The courts below had held that the term when used in Claim 3 encompassed both types of neuropathic pain and that Claim 3 was therefore insufficient, as only the use of pregabalin to treat peripheral neuropathic pain had been found to be plausible based on the disclosure in the patent. The Supreme Court went even further and held that it was not even plausible that pregabalin could be used to treat peripheral neuropathic pain. As a result, Warner-Lambert is materially worse off following the decision, with the Supreme Court allowing Mylan and Actavis’ cross-appeals.
Application to amend
The insufficiency finding of the Supreme Court rendered Warner-Lambert’s application to amend Claim 3 moot. The Court was unanimous in upholding the abuse of process finding and reiterated that the application was made far too late – the very latest the application should have been made was when Actavis and Mylan raised their plausibility case about central neuropathic pain shortly before trial (Lord Briggs, at ).
Also interesting for practitioners are the obiter comments on infringement.
First - with respect to indirect infringement under s60(2) – the Court unanimously held that the invention was put into effect at the point of manufacture of the drug by the manufacturer – it did not extend to pharmacists affixing labels to products. As noted by Lord Mance at , the “prescription, dispensing or use of generic pregabalin to treat neuropathic pain does not “put into effect” the patented invention, or involve any supply to doctors, pharmacists or others of means of putting it into effect”.
The position is less clear as to how future cases of direct infringement under s60(1)(c) are to be approached when considering a second medical use patent, and whether the use of a skinny-label by generic manufacturers will be enough to avoid liability. The foreseeability test put forward by the Court of Appeal was rejected by the Supreme Court, and two alternatives proposed. Lords Sumption and Reed proposed an “outward presentation” test, where the intention of the manufacturer as to what its product is to be used for (ie for patented or non-patented indications) is to be limited to the intention indicated on the product itself – on its packaging, labelling or patient information leaflet. This would be an objective test and would mean that a generic manufacturer who sold its product under a skinny-label would be protected from claims of infringement (as would downstream actors such as pharmacists and doctors).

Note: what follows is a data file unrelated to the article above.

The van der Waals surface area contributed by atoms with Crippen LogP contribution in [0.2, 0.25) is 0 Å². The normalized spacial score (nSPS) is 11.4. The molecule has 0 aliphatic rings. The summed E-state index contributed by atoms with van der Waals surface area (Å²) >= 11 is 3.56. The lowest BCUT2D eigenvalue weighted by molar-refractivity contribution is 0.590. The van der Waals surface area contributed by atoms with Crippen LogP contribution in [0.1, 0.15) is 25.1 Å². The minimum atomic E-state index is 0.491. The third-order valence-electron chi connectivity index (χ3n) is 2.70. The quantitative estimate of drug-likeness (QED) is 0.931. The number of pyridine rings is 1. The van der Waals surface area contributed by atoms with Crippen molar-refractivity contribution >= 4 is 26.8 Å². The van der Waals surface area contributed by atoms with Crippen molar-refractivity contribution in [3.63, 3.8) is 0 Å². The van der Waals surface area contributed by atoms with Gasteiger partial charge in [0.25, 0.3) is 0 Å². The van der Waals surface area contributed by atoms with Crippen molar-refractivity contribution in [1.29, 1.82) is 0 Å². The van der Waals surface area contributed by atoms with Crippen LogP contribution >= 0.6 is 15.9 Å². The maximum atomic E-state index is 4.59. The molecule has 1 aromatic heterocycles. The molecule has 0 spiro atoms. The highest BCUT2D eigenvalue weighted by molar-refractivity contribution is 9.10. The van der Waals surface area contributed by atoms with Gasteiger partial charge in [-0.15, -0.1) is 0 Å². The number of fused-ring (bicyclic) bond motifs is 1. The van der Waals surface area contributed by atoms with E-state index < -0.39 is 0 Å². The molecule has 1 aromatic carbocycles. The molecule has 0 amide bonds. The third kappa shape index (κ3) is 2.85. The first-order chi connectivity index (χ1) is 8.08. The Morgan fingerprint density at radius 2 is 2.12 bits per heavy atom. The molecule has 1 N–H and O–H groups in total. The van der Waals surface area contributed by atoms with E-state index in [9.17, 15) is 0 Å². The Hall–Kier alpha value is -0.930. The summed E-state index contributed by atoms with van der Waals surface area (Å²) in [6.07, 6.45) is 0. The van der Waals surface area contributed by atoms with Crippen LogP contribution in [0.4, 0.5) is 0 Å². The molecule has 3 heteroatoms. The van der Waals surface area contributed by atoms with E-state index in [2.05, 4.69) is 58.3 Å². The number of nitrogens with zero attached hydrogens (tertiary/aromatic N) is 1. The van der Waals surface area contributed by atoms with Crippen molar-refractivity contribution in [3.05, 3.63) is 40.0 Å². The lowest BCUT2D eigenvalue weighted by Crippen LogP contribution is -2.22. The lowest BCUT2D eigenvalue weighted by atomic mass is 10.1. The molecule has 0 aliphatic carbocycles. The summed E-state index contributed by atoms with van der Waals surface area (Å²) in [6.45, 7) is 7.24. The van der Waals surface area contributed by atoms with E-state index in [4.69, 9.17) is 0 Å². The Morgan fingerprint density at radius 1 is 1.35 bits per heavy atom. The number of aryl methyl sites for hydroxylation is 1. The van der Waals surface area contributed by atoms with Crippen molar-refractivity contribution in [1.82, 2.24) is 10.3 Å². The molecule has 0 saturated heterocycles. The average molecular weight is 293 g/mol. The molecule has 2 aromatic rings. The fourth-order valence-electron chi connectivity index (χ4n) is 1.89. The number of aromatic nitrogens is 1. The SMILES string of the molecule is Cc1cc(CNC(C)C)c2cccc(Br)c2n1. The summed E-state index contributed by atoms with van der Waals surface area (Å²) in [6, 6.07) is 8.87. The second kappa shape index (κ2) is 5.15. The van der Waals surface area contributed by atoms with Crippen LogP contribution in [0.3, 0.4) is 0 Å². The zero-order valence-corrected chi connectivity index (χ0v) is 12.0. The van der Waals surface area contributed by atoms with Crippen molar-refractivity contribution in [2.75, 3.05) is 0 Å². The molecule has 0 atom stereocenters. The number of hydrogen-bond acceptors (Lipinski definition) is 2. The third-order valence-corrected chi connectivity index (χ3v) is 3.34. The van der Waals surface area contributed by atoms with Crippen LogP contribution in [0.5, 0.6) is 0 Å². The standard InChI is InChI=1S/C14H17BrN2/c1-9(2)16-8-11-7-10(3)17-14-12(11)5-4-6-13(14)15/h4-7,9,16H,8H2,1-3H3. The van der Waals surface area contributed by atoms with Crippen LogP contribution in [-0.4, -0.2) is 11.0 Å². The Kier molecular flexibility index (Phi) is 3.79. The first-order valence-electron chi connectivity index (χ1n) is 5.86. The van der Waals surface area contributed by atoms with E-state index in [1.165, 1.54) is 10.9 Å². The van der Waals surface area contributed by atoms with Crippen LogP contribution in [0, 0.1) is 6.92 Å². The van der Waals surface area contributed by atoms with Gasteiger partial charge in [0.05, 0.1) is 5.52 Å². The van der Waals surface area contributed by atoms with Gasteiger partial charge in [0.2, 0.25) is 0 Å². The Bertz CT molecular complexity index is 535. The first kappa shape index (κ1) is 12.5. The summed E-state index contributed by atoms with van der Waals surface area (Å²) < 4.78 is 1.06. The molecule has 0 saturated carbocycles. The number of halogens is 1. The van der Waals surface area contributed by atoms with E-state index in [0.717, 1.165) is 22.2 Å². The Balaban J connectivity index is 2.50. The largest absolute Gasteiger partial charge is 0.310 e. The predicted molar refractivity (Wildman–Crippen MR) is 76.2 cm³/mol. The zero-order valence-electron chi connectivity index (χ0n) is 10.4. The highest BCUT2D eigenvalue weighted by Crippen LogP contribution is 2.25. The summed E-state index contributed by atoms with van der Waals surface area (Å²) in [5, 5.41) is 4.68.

Lords Briggs, Hodge, and to a degree Mance, thought that strictly limiting evidence of the manufacturer’s intention in this way may prejudice patentees, who would be unable to bring a direct infringement claim if they had other clear evidence which showed that the generic manufacturer in fact intended its product to be sold for the patented indications, notwithstanding the skinny label. Ultimately, although the comments are obiter, it appears that in most cases, infringement will be avoided under this section if the generic manufacturer uses a skinny-label. However, if there is clear evidence that the manufacturer actually intended to sell the product for the patented purpose, the ability of the patentee to run a successful infringement claim on the back of this information has not been ruled out.
This is an important decision for the life sciences sector, particularly for patentees trying to navigate the test for sufficiency where experimental data is lacking. The decision also includes some useful guidance on the use of skinny labelling to avoid an infringement claim.
This document (and any information accessed through links in this document) is provided for information purposes only and does not constitute legal advice. Professional legal advice should be obtained before taking or refraining from any action as a result of the contents of this document.